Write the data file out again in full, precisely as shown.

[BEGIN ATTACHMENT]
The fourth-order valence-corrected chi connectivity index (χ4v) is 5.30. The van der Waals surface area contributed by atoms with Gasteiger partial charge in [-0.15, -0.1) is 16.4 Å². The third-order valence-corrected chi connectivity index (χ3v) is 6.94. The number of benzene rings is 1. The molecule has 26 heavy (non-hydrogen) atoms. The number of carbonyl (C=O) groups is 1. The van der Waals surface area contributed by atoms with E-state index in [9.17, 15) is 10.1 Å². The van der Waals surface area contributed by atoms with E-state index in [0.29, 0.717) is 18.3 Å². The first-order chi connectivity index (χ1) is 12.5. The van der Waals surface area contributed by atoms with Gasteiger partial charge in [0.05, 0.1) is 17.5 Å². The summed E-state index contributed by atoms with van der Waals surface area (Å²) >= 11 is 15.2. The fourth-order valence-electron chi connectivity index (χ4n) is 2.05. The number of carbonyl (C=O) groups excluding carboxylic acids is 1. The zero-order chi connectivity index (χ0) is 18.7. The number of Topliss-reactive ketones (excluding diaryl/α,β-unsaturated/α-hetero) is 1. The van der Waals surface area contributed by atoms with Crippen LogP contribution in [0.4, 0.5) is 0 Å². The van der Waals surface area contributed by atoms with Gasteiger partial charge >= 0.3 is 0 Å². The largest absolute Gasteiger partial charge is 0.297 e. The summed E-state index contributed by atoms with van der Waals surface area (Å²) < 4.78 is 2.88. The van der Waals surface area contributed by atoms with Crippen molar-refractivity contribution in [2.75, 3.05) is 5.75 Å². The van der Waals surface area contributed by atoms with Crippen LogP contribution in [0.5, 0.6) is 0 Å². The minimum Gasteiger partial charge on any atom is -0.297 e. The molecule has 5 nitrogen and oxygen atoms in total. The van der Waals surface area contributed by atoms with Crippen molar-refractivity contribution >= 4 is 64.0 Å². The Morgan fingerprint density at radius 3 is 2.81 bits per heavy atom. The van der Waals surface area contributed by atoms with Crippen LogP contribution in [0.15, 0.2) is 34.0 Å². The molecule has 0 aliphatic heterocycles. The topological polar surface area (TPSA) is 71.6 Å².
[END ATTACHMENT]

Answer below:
The fourth-order valence-corrected chi connectivity index (χ4v) is 5.30. The van der Waals surface area contributed by atoms with Gasteiger partial charge in [-0.15, -0.1) is 16.4 Å². The third-order valence-corrected chi connectivity index (χ3v) is 6.94. The number of benzene rings is 1. The molecule has 26 heavy (non-hydrogen) atoms. The number of carbonyl (C=O) groups is 1. The van der Waals surface area contributed by atoms with E-state index in [9.17, 15) is 10.1 Å². The van der Waals surface area contributed by atoms with E-state index in [0.29, 0.717) is 18.3 Å². The first-order chi connectivity index (χ1) is 12.5. The van der Waals surface area contributed by atoms with Gasteiger partial charge in [0.05, 0.1) is 17.5 Å². The summed E-state index contributed by atoms with van der Waals surface area (Å²) >= 11 is 15.2. The fourth-order valence-electron chi connectivity index (χ4n) is 2.05. The number of carbonyl (C=O) groups excluding carboxylic acids is 1. The zero-order chi connectivity index (χ0) is 18.7. The number of Topliss-reactive ketones (excluding diaryl/α,β-unsaturated/α-hetero) is 1. The van der Waals surface area contributed by atoms with Crippen LogP contribution in [0.4, 0.5) is 0 Å². The van der Waals surface area contributed by atoms with Gasteiger partial charge >= 0.3 is 0 Å². The largest absolute Gasteiger partial charge is 0.297 e. The summed E-state index contributed by atoms with van der Waals surface area (Å²) < 4.78 is 2.88. The van der Waals surface area contributed by atoms with Crippen molar-refractivity contribution in [2.75, 3.05) is 5.75 Å². The van der Waals surface area contributed by atoms with Crippen LogP contribution in [0.5, 0.6) is 0 Å². The minimum Gasteiger partial charge on any atom is -0.297 e. The molecule has 5 nitrogen and oxygen atoms in total. The van der Waals surface area contributed by atoms with Crippen molar-refractivity contribution >= 4 is 64.0 Å². The Morgan fingerprint density at radius 3 is 2.81 bits per heavy atom. The van der Waals surface area contributed by atoms with Crippen LogP contribution in [0.15, 0.2) is 34.0 Å². The molecule has 0 aliphatic heterocycles. The topological polar surface area (TPSA) is 71.6 Å².